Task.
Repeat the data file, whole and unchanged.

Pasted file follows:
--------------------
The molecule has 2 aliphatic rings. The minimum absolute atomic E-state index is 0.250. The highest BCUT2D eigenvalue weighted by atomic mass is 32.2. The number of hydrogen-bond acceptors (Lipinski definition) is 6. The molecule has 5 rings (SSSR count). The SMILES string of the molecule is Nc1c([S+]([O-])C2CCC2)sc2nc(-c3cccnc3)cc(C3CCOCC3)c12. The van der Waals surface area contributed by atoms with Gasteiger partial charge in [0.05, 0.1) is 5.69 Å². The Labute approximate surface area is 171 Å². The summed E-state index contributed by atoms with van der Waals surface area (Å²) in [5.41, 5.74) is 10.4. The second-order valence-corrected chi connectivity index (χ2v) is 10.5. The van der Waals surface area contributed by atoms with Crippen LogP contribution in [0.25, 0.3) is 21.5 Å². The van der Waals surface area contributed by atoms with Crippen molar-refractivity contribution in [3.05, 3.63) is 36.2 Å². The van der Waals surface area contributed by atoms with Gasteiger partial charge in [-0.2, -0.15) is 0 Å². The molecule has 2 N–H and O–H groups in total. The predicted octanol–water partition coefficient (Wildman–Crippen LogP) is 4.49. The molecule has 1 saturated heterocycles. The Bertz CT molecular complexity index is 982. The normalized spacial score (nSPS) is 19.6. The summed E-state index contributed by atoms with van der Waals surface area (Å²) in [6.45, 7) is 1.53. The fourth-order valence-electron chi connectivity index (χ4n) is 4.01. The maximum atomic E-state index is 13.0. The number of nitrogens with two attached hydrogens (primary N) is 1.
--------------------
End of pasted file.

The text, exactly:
The molecule has 2 aliphatic rings. The minimum absolute atomic E-state index is 0.250. The highest BCUT2D eigenvalue weighted by atomic mass is 32.2. The number of hydrogen-bond acceptors (Lipinski definition) is 6. The molecule has 5 rings (SSSR count). The SMILES string of the molecule is Nc1c([S+]([O-])C2CCC2)sc2nc(-c3cccnc3)cc(C3CCOCC3)c12. The van der Waals surface area contributed by atoms with Gasteiger partial charge in [0.05, 0.1) is 5.69 Å². The Labute approximate surface area is 171 Å². The summed E-state index contributed by atoms with van der Waals surface area (Å²) in [5.41, 5.74) is 10.4. The second-order valence-corrected chi connectivity index (χ2v) is 10.5. The van der Waals surface area contributed by atoms with Crippen LogP contribution in [0.25, 0.3) is 21.5 Å². The van der Waals surface area contributed by atoms with Crippen molar-refractivity contribution in [3.05, 3.63) is 36.2 Å². The van der Waals surface area contributed by atoms with Gasteiger partial charge in [-0.2, -0.15) is 0 Å². The molecule has 2 N–H and O–H groups in total. The predicted octanol–water partition coefficient (Wildman–Crippen LogP) is 4.49. The molecule has 1 saturated heterocycles. The Bertz CT molecular complexity index is 982. The normalized spacial score (nSPS) is 19.6. The summed E-state index contributed by atoms with van der Waals surface area (Å²) in [6.45, 7) is 1.53. The fourth-order valence-electron chi connectivity index (χ4n) is 4.01. The maximum atomic E-state index is 13.0. The number of nitrogens with two attached hydrogens (primary N) is 1.